Of all personality disorder types, OCPD is the most common. It affects up to 8% of the population. In other words, 1 in 100 people struggle with OCPD. Furthermore, OCPD typically affects men more than women. 

An obsessive-compulsive personality disorder is not generally diagnosed in children. It does, however, run in families. Some therapists believe that early diagnosis and obsessive-compulsive personality disorder treatment can help reverse the symptoms at a young age. 

OCPD and Co-Occurring Conditions

Other mental health conditions often co-occur with OCPD. As a result, a person will often experience OCPD and another psychological disorder at the same time. When OCPD co-occurs with another illness, it can make obsessive-compulsive personality disorder hard to manage. For example, the symptoms of OCPD can overlap with other disorders and influence each other. 

Co-Occurring OCPD and Anxiety

It is common for a person to feel out of control and fearful. Anxiety, when co-occurring with OCPD, can severely impact a person’s daily life.  Because OCPD makes a person rigid in thought and behavior, it produces a severe amount of stress when combined with anxiety.

Co-Occurring OCPD and Depression

OCPD and depression can co-occur because of a sense of not being good enough. A person with OCPD has a higher than normal expectation of themself and others. However, this high level of perfectionism is impossible to reach. As a result, a person develops depression and low self-esteem. They often feel resentful and mad because of not meeting their expectations. 

Co-Occurring OCPD and Narcissistic Personality Disorder

Narcissism and OCPD commonly co-occur. Above all, they are very similar and have overlapping symptoms, including:

  • A commitment to perfection
  • A belief that others can’t do things correctly
  • People with OCPD focus on being perfect, but narcissist believes they are beyond perfect

The Spectrum of Obsessive-Compulsive Personality Disorder

According to the DSM-5, 8 criteria qualify a person as having OCPD. However, many people have less than 4 symptoms. These people are considered to have sub-lingual OCPD or traits of OCPD. 

When people meet all 8 criteria for OCPD, they are said to be poorly adapted. However, many people healthily use their compulsions. Their ability to organize and plan with high standards can lead to a fulfilling and rewarding life. 

Obsessive-Compulsive Personality Disorder Treatment

Very little research has been done on obsessive-compulsive personality disorder treatment. As a result, obsessive-compulsive personality disorder treatment is similar to other personality disorders. However, OCPD symptoms such as rigidity and need for control, makes obsessive-compulsive personality disorder treatment challenging. 

Obsessive-compulsive personality disorder treatment may include psychotherapy and holistic relaxation techniques. Medications may also be used in obsessive-compulsive personality disorder treatment. All of these techniques can help alleviate the symptoms of OCPD.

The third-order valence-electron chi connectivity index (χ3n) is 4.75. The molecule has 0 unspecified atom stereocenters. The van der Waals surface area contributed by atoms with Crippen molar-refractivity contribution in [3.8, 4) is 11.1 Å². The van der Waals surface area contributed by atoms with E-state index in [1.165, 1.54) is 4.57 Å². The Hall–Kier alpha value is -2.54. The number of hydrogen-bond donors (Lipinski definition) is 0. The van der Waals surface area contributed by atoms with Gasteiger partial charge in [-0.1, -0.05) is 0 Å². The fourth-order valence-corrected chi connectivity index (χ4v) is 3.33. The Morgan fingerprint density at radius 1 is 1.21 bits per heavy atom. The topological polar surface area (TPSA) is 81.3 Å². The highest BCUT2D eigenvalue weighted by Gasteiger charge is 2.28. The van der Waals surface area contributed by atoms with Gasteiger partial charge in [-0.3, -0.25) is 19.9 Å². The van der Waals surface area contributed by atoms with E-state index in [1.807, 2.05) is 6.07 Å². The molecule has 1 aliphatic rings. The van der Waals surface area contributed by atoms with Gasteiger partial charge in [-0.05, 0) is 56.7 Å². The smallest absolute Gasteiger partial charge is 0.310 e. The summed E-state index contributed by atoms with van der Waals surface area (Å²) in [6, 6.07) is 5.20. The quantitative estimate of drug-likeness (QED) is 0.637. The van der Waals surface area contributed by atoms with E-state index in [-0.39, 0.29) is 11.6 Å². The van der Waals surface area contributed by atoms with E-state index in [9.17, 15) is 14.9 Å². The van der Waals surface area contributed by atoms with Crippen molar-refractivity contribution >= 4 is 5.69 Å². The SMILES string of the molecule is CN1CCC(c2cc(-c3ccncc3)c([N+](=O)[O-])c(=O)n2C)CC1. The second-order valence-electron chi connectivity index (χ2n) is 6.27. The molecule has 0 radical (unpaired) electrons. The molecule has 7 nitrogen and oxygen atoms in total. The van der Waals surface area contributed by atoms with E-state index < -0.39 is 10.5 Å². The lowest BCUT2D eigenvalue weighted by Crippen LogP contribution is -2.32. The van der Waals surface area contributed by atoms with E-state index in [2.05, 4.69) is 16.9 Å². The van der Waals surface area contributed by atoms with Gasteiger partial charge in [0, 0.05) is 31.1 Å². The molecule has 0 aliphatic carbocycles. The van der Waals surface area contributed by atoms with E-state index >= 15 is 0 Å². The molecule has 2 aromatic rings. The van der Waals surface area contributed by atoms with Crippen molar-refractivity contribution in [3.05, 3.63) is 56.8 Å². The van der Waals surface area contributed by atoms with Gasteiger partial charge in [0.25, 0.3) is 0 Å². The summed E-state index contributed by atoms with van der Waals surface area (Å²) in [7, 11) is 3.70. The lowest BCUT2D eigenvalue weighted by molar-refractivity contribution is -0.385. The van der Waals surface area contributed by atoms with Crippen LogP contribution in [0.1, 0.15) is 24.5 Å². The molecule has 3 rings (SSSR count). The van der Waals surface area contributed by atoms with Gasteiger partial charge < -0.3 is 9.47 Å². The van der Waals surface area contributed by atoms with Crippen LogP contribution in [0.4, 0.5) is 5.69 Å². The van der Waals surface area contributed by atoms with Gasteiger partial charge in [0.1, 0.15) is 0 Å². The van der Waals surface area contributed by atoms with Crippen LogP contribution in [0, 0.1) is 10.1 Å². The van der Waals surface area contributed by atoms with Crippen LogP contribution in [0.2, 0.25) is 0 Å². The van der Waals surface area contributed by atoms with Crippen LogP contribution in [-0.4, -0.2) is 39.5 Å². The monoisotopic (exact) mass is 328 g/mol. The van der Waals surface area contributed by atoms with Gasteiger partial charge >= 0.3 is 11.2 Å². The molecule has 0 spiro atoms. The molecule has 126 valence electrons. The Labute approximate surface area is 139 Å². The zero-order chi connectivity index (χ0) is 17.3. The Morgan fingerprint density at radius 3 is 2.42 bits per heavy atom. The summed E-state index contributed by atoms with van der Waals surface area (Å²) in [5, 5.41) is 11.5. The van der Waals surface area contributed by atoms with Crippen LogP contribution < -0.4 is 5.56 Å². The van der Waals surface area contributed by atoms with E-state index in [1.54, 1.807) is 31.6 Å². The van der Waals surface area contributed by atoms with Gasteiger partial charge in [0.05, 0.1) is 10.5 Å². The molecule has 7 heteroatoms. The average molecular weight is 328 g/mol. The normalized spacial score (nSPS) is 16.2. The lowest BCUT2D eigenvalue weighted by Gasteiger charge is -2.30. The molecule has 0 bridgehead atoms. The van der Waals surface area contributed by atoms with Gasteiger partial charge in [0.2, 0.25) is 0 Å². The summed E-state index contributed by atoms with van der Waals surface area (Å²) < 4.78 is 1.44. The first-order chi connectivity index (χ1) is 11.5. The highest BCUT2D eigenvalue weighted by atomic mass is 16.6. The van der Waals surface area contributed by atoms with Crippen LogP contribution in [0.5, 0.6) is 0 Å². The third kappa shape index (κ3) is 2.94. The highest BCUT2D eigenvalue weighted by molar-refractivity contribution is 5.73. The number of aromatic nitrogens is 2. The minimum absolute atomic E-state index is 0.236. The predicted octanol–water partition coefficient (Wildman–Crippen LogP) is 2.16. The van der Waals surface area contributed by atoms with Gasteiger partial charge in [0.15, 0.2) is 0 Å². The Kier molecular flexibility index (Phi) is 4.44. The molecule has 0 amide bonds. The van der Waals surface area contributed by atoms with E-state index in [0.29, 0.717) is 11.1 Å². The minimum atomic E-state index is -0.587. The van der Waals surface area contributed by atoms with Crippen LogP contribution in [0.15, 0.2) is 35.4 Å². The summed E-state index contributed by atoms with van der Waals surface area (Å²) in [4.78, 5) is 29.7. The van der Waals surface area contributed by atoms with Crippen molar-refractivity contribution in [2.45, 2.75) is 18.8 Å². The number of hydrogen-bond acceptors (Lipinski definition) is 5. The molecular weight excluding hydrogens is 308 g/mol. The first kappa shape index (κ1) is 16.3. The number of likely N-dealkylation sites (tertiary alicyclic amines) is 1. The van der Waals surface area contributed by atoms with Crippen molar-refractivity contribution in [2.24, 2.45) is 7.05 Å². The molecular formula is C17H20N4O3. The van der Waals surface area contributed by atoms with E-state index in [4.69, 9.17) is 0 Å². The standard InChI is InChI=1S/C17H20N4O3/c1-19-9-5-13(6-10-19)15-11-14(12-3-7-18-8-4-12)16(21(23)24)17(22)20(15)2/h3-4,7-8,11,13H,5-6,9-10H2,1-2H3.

Psychotherapy in Obsessive-Compulsive Personality Disorder Treatment

The focus of obsessive-compulsive personality disorder treatment is psychotherapy. Therapy helps target and fix the symptoms of OCPD. However, there is very little research into which therapies work best in obsessive-compulsive personality disorder treatment. Therefore, therapists use therapies that work in other personality disorders. 

Cognitive-Behavioral Therapy in Obsessive-Compulsive Personality Disorder Treatment

Cognitive-behavioral therapy (CBT) is a common option to address OCPD and addiction. CBT helps members understand how thoughts, feelings, and behaviors are intertwined. Additionally, the therapist helps members recognize how their beliefs affect their happiness. Their beliefs also interfere with relationships. 

Members with OCPD believe that being perfect is a positive thing. As a result, they feel like they need to control everything to be perfect. A therapist will point out how this thinking is wrong and provide ways to reshape their thoughts.

Medications in Obsessive-Compulsive Personality Disorder Treatment

Over the years, multiple medications such as antipsychotics, benzos, and stimulants have been used in obsessive-compulsive personality disorder treatment. However, none of them are truly effective. Currently, professionals use antidepressants and anticonvulsants for the best treatment benefit. These medicines offer short-term relief of depression symptoms. They can also be used long-term to maintain improvement. 

Alternative Therapies in Obsessive-Compulsive Personality Disorder Treatment

Because traditional methods have not always been successful in treating OCPD, many people explore alternative therapies. There are various relaxation techniques to manage stress and tension triggered by OCPD. Alternative or holistic therapies include:

  • Meditation
  • Yoga
  • Breathing exercises
  • Mindfulness
  • Journaling
  • Nutritional therapy

OCPD vs. OCD: Seeking Help at Sana Lake Recovery Center

The differences between OCPD vs. OCD is minimal. If you or a loved one needs proper diagnosis, we can help. Our obsessive-compulsive personality disorder treatment program can help you find balance and recovery from OCPD. Contact us today and fight out how. 

References:

https://www.merckmanuals.com/professional/psychiatric-disorders/personality-disorders/obsessive-compulsive-personality-disorder-ocpd

https://www.ncbi.nlm.nih.gov/pmc/articles/PMC4176677/

https://www.anxiety.org/what-is-the-difference-between-ocpd-and-ocd-and-how-are-they-treated

Article Reviewed by David Sherman, MD

David Sherman, MDDavid Sherman, MD is a Fellow of the American Society of Addiction Medicine (FASAM) and board certified in Addiction Medicine with the American Board of Preventive Medicine. He is a native Missourian and graduated medical school at the University of Missouri-Columbia School of Medicine. Dr. Sherman completed a two-year fellowship in Addiction Medicine at the University of Florida in Gainesville. He leads a highly trained staff of master level certified addiction professionals. Men and women from all over Missouri and the United States come to Sana Lake Recovery Center to get the care they need and deserve.